How Can a Software-First Strategy Improve Your Data Center?

Software-first networking can be an interesting theory or a transformative technology for enterprise computing. Which one it is depends on your perspective…and maybe your age.

Many of today’s enterprise IT leaders will remember the glory days of infrastructure expansion. If you needed more CPU or storage, it was easy and relatively inexpensive to throw new hardware at the problem of scale and capacity.

While that approach was not sustainable, it helped to establish a habitual response to IT challenges: more hardware. For a while it seemed that any computing, storage, or networking problem could be solved by more or better boxes.

But the modern IT landscape has blown that assumption out of the water. Data volumes and encryption demands are orders of magnitude larger than they were a mere two decades ago. Computing power has increased exponentially and predictably such that dual-socket servers with 44 cores (88 threads) are now readily available.  Eye-popping volumes of corporate data and off-the-charts processing power can be a powerful combination…if your network can move data efficiently enough.

Enter the software-first approach. It is a strategy that removes barriers that arise when IT services are bound to physical devices. While you can’t entirely ignore hardware, the right components can prepare you for the future of software-defined everything. Intel and Citrix are working together to help you make a successful transition from a hardware-centric network into a software-defined network (SDN).

Hardware Versus Software

A hardware-defined network has inherent limitations associated with physical devices. These limitations constrict data flow and make  it harder to scale, upgrade, or otherwise transform your data center.

A software-first strategy shifts your company’s infrastructure from being overly reliant on hardware. The strategy looks to software solutions, rather than more hardware, to give your data center the agility and throughput that it needs to process today’s gigantic volumes of structured and unstructured data—even when that data is encrypted.

One way to begin the software-first journey is to incorporate automation into the network by way of application delivery controllers (ADCs).

You might be thinking, “But, Tim, you just told me that moving toward a software-first strategy is the way to go. An ADC is a piece of hardware.” You’re right—at least partially. You can’t replace your hardware-centric data center with a software-centric one over night, but you can take small steps toward your software-defined infrastructure (SDI) goal.

Your First Steps

If you want to move toward an SDN, you’re going to want Citrix NetScaler. NetScaler is an ADC that can be deployed as a physical, virtual, physical-virtual hybrid, or containerized appliance. Because each iteration of NetScaler shares a single API and set of code, it’s much easier to transition from a physical NetScaler ADC to a virtual ADC than it would be to install or upgrade hardware. The shared code base and API also mean that NetScaler integrates with your heterogeneous environment regardless of hypervisor, cloud, orchestration platform, or fabric architecture.

For example, you could deploy Citrix NetScaler MPX today—that’s the bare-metal version—to optimize network traffic. Then when you’re ready to start walking the software-defined road, you can switch to Citrix NetScaler SDX, which is a physical appliance that supports multiple virtual instances of NetScaler software. Then, once you’re ready to move your network control into the virtual space, you can upgrade to Citrix NetScaler VPX, a virtual appliance.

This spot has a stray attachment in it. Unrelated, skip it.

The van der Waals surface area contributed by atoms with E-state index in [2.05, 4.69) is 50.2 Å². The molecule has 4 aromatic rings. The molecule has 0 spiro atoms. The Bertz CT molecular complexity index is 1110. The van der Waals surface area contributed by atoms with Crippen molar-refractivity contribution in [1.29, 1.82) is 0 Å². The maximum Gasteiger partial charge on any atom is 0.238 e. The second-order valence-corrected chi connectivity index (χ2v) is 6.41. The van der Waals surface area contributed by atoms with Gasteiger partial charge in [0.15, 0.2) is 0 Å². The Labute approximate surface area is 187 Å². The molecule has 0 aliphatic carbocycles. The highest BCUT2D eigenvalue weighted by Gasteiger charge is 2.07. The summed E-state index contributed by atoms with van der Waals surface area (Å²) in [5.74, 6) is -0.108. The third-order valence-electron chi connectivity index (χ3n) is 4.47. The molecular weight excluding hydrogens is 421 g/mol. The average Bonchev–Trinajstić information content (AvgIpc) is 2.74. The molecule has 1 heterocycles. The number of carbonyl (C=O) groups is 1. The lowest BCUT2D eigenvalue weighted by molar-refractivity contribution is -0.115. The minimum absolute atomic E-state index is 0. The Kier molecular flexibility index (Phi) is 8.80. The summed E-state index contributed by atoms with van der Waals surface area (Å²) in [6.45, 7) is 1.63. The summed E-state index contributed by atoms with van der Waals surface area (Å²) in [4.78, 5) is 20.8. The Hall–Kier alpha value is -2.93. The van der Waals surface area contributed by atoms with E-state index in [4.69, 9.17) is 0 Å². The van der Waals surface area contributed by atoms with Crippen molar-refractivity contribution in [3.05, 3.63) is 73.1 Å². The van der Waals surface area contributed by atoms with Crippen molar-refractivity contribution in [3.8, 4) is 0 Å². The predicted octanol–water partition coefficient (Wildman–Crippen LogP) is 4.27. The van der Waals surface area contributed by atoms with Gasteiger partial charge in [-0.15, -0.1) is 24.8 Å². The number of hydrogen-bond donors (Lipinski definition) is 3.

If you’re a cloud-based provider or app developer, the micro-version of NetScaler VPX, known as NetScaler CPX, might be your best bet.

Software-first Support

Running NetScaler on the Intel Xeon processor E5 family can propel you into the software-first arena. NetScaler was designed to capitalize on technology built into the Intel Xeon processor E5 v4 family allowing NetScaler to bypass main memory and route data through to the L3 cache, which can reach sizes up to 55 MB. That puts data even closer to the processor.

The Intel Xeon processor E5 family is available in a variety of configurations, so you can choose the processor that best fits your data center’s needs. The Intel Xeon processor E5 v4 family supports up to 1.5 TB of fast memory (DDR3/DDR4). Other Intel technologies baked into the processor enhance security and accelerate encryption.

Read More
There’s a lot more to the symbiosis between the Intel Xeon processor E5 family and Citrix NetScaler than this blog can cover. Read our latest paper, Citrix and Intel Help Advance Next-Generation Data Centers with NetScaler, to get the full picture.

To stay up to date on the latest big data news and developments, check out the #TechTim community on Twitter, and follow me @TimIntel.

Published on Categories Cloud Computing, Data Center, Software Defined InfrastructureTags , ,
Tim Allen

About Tim Allen

Tim is a strategic marketing manager for Intel with specific responsibilities related to the cloud, big data, analytics, datacenter appliances and RISC migration. Tim has 20+ years of industry experience including work as a systems analyst, developer, system adminstrator, enterprise systems trainer, product marketing engineer and marketing program manager. Prior to Intel Tim worked at Tektronix, IBM, Intersolv, Sequent and Con-Way Logistics. Tim holds a BSEE in computer engineering from BYU, PMP certification and a MBA in finance from the University of Portland. Specialties include - PMP, MCSE, CNA, HP-UX, AIX, Shell, Perl, C++